How To Have a Good Night’s Sleep While Winter Camping

Hi! I’m Eric Hanson and I want to talk to
you about sleeping great while winter camping. When you sleep great in winter camping there’s truly nothing better but I do know that it can be an intimidating
thing to think about the long, cold nights and so I want to talk to you
about a few simple ways that you can really improve your sleep quality and
make sure that you’re having a really good night’s sleep—and not just making
it through and surviving—there’s a big difference. So a few things that are
really important. One, just having a really good sleeping bag. There is a big
difference between, say, your standard like 15 degrees sleeping bag that you’re
gonna get at an outdoor shop and a four-season bag, so here I have the
Marmot Col MemBrain bag, it’s from the Col series, it’s a negative 20 degree
bag I’ve used this in some serious blizzard conditions and slept amazing. So
first of all, it’s the bag is going to make a huge huge difference and second
of all, what I think is often overlooked is what is actually separating your bag
and you from the ground. So snow is obviously very cold but it doesn’t
matter if it’s snow or just cold ground that ground is going to sap your energy
and your warmth and you really need a good mattress or pad or something type
of insulation that’s going to separate you from the snow. So this here I have
the Sea2Summit Comfort Plus mattress, this is their four season mattress. A couple important things about this is that it has on the underside, it has one chamber
of air that’s going to be where the cold air is and on the top a warmer chamber
of air that my body warms up and then that stays the same or basically so that
I’m not constantly warming up air as it’s getting cold from the ground. One of
the things that a common mistake that people will make is that they’ll have
their foot box where the end of their sleeping bag is kind of hanging off the
end of their mattress and that means that if you are sleeping, say especially
stomach down, your toes are pointed forward even further or they’re actually
off of your mattress and any part of your body that is touching the snow is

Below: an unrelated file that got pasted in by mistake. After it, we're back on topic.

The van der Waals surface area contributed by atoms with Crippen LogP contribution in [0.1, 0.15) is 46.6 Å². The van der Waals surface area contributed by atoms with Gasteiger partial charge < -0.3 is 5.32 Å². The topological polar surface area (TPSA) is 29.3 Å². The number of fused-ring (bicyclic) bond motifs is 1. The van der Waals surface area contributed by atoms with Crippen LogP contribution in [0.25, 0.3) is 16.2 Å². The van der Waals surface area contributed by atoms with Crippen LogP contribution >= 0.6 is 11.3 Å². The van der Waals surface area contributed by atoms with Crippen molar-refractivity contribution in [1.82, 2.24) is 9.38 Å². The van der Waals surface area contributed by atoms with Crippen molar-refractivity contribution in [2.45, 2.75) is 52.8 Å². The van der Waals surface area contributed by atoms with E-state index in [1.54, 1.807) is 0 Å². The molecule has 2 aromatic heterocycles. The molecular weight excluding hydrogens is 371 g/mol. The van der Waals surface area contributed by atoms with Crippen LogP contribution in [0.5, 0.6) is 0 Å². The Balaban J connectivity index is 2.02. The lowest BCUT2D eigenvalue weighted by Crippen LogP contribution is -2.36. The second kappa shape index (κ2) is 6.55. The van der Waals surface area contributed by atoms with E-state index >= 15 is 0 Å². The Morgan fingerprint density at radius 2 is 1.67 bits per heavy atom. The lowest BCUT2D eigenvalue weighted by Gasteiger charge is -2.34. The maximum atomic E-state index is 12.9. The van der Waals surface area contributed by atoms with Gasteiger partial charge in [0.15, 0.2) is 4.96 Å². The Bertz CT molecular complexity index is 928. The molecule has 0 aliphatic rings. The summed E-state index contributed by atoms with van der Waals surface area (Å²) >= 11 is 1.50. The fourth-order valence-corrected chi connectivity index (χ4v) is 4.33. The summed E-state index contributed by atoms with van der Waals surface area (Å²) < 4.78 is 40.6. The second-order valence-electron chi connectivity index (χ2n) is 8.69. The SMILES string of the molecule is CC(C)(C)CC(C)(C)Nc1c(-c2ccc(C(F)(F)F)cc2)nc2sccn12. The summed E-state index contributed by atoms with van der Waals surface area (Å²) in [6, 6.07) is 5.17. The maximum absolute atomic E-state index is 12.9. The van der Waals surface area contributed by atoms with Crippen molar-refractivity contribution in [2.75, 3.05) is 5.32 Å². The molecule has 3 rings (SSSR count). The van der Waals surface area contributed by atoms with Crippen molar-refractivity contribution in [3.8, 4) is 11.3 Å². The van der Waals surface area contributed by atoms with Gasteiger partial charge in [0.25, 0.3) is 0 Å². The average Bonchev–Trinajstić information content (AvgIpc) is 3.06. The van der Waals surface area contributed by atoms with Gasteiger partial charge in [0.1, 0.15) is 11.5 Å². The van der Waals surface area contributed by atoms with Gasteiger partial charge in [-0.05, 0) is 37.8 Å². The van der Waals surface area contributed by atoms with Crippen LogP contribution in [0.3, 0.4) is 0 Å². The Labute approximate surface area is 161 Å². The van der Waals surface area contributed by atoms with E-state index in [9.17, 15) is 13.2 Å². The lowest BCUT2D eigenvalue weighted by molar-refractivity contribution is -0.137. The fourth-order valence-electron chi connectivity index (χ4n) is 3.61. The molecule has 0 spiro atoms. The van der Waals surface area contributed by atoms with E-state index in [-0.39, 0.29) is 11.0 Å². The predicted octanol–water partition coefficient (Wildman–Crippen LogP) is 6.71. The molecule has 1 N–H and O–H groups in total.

going to have the ground sap your energy, so you’ll notice toes
and feet are always the first thing to get cold, no matter what, and if your feet
are hanging off the edge then they’re you’re really in trouble so one of the
things that I like to do is I’ll just take extra things from around my tent. So
this is the bag that my sleeping bag came in, this is the bag for the sleeping
mattress, this is my tent bag… I’ll just start to make a little nest of things at
the base of my mattress and basically it doesn’t have to be super expensive
things, it’s just maybe clothes— it could be anything—but make a little extra
barrier of stuff to keep your feet separated and that way if your toes hang
off in the middle of the night over your mattress, you’re not gonna wake up with
ice-cold feet. That will go a really long way. Something that I think is not very
well understood about sleeping bags, especially winter ssleeping bags is what to do with cinching the bag around your face. A lot of people, they get cold, they
think that they’re gonna be freezing so they dive their head into their sleeping
bag and one of the big mistakes is that is that you are breathing out moisture,
you are breathing out a lot of water. There is, I’m not sure the technical
science behind this, but what I’ve heard is that you breathe out about a liter of
water over the course of the night, so if you think about your face being inside
your sleeping bag you’re actually putting about a liter of water into your
sleeping bag and you would be mortified to have somebody pour a liter of water